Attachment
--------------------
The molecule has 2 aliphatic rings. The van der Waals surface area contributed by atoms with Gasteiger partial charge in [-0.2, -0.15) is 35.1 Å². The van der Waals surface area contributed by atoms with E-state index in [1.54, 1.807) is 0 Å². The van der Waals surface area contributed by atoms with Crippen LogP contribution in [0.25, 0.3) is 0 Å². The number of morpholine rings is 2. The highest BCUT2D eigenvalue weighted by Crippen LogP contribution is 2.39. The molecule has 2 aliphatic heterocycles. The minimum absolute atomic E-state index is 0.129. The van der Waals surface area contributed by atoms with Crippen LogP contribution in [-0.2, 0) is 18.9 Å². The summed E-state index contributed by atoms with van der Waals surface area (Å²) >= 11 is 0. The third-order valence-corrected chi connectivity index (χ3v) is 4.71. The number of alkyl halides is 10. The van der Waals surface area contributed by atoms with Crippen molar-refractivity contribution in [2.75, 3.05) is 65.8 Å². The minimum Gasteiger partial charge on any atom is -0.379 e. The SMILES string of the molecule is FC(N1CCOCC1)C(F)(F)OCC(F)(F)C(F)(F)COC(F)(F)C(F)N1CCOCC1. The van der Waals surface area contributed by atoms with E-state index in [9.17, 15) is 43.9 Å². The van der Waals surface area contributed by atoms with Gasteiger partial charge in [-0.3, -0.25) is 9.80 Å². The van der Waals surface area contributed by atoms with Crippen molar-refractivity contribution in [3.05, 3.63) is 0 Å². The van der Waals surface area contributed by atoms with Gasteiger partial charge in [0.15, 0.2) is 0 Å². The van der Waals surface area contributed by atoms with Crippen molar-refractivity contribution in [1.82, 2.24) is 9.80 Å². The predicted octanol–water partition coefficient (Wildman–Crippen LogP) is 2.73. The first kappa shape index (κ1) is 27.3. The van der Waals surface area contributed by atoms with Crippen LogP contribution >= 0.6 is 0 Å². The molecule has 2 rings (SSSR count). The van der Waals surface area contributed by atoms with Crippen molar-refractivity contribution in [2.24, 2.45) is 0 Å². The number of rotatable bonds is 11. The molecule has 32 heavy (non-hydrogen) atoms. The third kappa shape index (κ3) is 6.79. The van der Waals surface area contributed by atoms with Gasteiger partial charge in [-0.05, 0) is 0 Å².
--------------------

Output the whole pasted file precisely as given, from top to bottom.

The molecule has 2 aliphatic rings. The van der Waals surface area contributed by atoms with Gasteiger partial charge in [-0.2, -0.15) is 35.1 Å². The van der Waals surface area contributed by atoms with E-state index in [1.54, 1.807) is 0 Å². The van der Waals surface area contributed by atoms with Crippen LogP contribution in [0.25, 0.3) is 0 Å². The number of morpholine rings is 2. The highest BCUT2D eigenvalue weighted by Crippen LogP contribution is 2.39. The molecule has 2 aliphatic heterocycles. The minimum absolute atomic E-state index is 0.129. The van der Waals surface area contributed by atoms with Crippen LogP contribution in [-0.2, 0) is 18.9 Å². The summed E-state index contributed by atoms with van der Waals surface area (Å²) >= 11 is 0. The third-order valence-corrected chi connectivity index (χ3v) is 4.71. The number of alkyl halides is 10. The van der Waals surface area contributed by atoms with Crippen molar-refractivity contribution in [2.75, 3.05) is 65.8 Å². The minimum Gasteiger partial charge on any atom is -0.379 e. The SMILES string of the molecule is FC(N1CCOCC1)C(F)(F)OCC(F)(F)C(F)(F)COC(F)(F)C(F)N1CCOCC1. The van der Waals surface area contributed by atoms with E-state index in [9.17, 15) is 43.9 Å². The van der Waals surface area contributed by atoms with Gasteiger partial charge in [-0.3, -0.25) is 9.80 Å². The van der Waals surface area contributed by atoms with Crippen molar-refractivity contribution in [3.05, 3.63) is 0 Å². The van der Waals surface area contributed by atoms with Gasteiger partial charge in [0.15, 0.2) is 0 Å². The van der Waals surface area contributed by atoms with Crippen molar-refractivity contribution in [1.82, 2.24) is 9.80 Å². The predicted octanol–water partition coefficient (Wildman–Crippen LogP) is 2.73. The first kappa shape index (κ1) is 27.3. The van der Waals surface area contributed by atoms with Crippen LogP contribution >= 0.6 is 0 Å². The molecule has 2 rings (SSSR count). The van der Waals surface area contributed by atoms with Crippen molar-refractivity contribution in [2.24, 2.45) is 0 Å². The number of rotatable bonds is 11. The molecule has 32 heavy (non-hydrogen) atoms. The third kappa shape index (κ3) is 6.79. The van der Waals surface area contributed by atoms with Gasteiger partial charge in [-0.05, 0) is 0 Å².